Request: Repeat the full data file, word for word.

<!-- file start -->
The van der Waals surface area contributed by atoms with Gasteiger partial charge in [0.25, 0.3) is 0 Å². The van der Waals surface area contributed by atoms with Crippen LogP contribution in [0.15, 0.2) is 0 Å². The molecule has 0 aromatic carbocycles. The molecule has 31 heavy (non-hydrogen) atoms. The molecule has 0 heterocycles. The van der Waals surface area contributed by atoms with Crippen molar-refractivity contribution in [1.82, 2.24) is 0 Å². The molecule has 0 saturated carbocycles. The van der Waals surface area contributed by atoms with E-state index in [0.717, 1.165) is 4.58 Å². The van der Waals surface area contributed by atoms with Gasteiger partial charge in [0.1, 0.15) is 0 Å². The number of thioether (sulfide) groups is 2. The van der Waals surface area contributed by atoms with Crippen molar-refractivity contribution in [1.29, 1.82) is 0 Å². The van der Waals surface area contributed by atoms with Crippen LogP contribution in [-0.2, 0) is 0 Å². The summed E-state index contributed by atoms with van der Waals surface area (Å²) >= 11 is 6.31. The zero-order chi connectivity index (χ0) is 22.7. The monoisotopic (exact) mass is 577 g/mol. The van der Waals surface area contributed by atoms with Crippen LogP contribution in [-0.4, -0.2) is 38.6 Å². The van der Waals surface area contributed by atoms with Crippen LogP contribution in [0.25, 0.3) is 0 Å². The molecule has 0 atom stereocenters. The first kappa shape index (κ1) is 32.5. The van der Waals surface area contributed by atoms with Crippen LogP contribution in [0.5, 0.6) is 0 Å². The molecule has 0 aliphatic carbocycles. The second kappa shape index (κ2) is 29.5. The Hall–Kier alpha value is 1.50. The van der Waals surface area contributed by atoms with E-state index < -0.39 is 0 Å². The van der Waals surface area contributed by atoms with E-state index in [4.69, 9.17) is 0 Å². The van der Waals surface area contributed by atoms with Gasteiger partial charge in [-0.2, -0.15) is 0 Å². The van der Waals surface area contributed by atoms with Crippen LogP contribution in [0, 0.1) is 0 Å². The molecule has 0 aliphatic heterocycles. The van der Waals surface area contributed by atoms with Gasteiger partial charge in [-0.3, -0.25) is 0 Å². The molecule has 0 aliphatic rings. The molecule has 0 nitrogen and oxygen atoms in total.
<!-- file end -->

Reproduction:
The van der Waals surface area contributed by atoms with Gasteiger partial charge in [0.25, 0.3) is 0 Å². The van der Waals surface area contributed by atoms with Crippen LogP contribution in [0.15, 0.2) is 0 Å². The molecule has 0 aromatic carbocycles. The molecule has 31 heavy (non-hydrogen) atoms. The molecule has 0 heterocycles. The van der Waals surface area contributed by atoms with Crippen molar-refractivity contribution in [1.82, 2.24) is 0 Å². The molecule has 0 saturated carbocycles. The van der Waals surface area contributed by atoms with E-state index in [0.717, 1.165) is 4.58 Å². The van der Waals surface area contributed by atoms with Gasteiger partial charge in [0.1, 0.15) is 0 Å². The number of thioether (sulfide) groups is 2. The van der Waals surface area contributed by atoms with Crippen molar-refractivity contribution in [1.29, 1.82) is 0 Å². The van der Waals surface area contributed by atoms with Crippen LogP contribution in [-0.2, 0) is 0 Å². The summed E-state index contributed by atoms with van der Waals surface area (Å²) >= 11 is 6.31. The zero-order chi connectivity index (χ0) is 22.7. The monoisotopic (exact) mass is 577 g/mol. The van der Waals surface area contributed by atoms with Crippen LogP contribution in [-0.4, -0.2) is 38.6 Å². The van der Waals surface area contributed by atoms with Crippen LogP contribution in [0.25, 0.3) is 0 Å². The molecule has 0 atom stereocenters. The first kappa shape index (κ1) is 32.5. The van der Waals surface area contributed by atoms with Crippen LogP contribution in [0.5, 0.6) is 0 Å². The molecule has 0 aliphatic carbocycles. The second kappa shape index (κ2) is 29.5. The Hall–Kier alpha value is 1.50. The van der Waals surface area contributed by atoms with E-state index < -0.39 is 0 Å². The van der Waals surface area contributed by atoms with E-state index in [4.69, 9.17) is 0 Å². The van der Waals surface area contributed by atoms with Gasteiger partial charge in [-0.2, -0.15) is 0 Å². The van der Waals surface area contributed by atoms with Crippen LogP contribution in [0, 0.1) is 0 Å². The molecule has 0 aliphatic heterocycles. The van der Waals surface area contributed by atoms with Gasteiger partial charge in [-0.3, -0.25) is 0 Å². The molecule has 0 aliphatic rings. The molecule has 0 nitrogen and oxygen atoms in total.